It is ironic that the headscarf has become a symbol of Islam for many people because there is a good indication that it arose, not from Islam or Arabic cultures, but from Jewish and Christian cultures. According to Wikipedia:
Veiling, however, did not originate with the advent of Islam. Statuettes depicting veiled priestesses precede all three Abrahamic religions (Christianity, Judaism, and Islam), dating back as far as 2500 BCE. Some scholars postulate that the customs of veiling and seclusion of women in early Islam were assimilated from the conquered Persian and Byzantine societies and then later on they were viewed as appropriate expressions of Quranic norms and values. Elite women in ancient Mesopotamia and in the Byzantine, Greek, and Persian empires wore the veil as a sign of respectability and high status…. Veiling was thus a marker of rank and exclusive lifestyle, subtly illustrating upper-class women’s privilege over women in lower classes in the Assyrian community. …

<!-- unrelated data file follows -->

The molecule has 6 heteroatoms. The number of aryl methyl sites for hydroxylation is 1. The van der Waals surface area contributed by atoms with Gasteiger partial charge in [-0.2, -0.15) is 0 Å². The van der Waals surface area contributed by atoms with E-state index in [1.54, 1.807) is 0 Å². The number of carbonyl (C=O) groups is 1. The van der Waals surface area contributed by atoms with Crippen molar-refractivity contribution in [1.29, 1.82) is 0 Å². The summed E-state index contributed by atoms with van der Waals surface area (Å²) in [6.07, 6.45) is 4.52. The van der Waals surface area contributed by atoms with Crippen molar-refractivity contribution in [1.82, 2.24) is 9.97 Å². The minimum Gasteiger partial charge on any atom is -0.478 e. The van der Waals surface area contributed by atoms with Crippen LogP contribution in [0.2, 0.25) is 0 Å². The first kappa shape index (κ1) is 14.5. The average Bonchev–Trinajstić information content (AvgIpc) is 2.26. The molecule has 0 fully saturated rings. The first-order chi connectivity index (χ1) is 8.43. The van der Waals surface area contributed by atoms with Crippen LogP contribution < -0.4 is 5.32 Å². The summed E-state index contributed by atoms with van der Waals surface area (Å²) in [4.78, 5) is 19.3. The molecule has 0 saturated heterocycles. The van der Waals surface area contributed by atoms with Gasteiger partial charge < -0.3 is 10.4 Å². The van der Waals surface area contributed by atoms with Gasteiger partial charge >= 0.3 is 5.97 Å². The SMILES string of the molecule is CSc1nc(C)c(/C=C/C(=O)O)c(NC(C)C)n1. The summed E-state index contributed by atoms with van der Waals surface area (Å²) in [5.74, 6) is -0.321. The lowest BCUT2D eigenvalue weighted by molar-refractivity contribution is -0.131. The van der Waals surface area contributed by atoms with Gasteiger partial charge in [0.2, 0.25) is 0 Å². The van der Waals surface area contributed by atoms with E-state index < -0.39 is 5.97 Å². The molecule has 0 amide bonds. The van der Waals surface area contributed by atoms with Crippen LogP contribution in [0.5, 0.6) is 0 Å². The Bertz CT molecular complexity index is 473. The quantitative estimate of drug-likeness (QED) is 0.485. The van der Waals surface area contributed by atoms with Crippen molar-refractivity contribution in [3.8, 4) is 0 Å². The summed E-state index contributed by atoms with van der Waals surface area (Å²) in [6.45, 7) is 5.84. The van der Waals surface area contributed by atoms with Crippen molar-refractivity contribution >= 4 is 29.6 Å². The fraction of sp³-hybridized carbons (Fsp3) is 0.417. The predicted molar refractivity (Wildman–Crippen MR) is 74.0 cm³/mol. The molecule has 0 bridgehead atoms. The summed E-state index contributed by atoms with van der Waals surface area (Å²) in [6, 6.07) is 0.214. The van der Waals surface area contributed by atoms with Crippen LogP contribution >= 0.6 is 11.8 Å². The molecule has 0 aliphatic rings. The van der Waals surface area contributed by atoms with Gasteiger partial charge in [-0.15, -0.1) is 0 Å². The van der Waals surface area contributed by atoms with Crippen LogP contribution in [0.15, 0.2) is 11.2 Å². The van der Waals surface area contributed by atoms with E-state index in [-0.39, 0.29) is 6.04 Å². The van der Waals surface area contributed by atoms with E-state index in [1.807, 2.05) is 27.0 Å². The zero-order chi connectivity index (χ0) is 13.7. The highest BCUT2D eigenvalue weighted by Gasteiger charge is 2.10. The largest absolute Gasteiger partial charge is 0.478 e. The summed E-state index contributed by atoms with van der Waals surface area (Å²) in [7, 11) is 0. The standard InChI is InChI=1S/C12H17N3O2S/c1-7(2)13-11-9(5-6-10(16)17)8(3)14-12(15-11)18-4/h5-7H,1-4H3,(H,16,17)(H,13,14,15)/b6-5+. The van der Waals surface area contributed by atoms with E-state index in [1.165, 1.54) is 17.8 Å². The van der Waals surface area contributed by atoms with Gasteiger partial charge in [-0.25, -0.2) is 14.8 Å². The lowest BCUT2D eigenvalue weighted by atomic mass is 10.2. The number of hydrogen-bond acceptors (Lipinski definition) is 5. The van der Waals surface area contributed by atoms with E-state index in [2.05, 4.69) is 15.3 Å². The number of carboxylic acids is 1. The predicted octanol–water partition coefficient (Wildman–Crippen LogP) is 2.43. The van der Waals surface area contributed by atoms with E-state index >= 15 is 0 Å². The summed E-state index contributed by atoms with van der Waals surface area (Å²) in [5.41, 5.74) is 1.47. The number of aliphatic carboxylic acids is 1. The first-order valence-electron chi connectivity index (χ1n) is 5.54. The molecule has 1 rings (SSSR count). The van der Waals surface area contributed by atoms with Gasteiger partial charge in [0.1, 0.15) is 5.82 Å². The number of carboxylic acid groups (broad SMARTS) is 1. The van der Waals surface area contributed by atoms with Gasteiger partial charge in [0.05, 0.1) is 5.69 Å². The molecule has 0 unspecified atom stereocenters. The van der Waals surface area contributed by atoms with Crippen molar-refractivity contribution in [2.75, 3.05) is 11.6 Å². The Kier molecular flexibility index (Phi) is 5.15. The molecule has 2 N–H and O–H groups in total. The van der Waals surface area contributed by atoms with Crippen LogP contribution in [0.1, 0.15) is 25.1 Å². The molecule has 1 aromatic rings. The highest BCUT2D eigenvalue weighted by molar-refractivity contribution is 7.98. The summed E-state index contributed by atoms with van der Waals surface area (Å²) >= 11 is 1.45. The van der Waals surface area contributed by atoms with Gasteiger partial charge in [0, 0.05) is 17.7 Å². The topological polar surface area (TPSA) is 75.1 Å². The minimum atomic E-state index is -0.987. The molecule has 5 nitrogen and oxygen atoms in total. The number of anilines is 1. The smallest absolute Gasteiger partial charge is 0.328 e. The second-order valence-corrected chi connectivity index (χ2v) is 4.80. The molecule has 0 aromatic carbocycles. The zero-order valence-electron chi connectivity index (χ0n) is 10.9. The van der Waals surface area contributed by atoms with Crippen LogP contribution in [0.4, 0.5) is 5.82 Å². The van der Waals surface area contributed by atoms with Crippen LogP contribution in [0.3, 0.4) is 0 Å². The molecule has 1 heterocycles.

Strict seclusion and the veiling of matrons were in place in Roman and Byzantine society as well. Between 550 and 323 B.C.E, prior to Christianity, respectable women in classical Greek society were expected to seclude themselves and wear clothing that concealed them from the eyes of strange men…. Like in Assyrian law, respectable women were expected to veil and low-class women were forbidden from partaking in the practice. By the 5th and 6th centuries, societies of the Mediterranean Middle East were dominated by Christian and some Jewish populations. At the inception of Christianity, Jewish women were veiling the head and face. …. The Christian church’s attitude towards sex as shameful was focused most intensely on the shamefulness of the female body, which had to be totally concealed. As the prominent scholar, Leila Ahmed states, “Whatever the cultural source or sources, a fierce misogyny was a distinct ingredient of Mediterranean and eventually Christian thought in the centuries immediately preceding the rise of Islam.”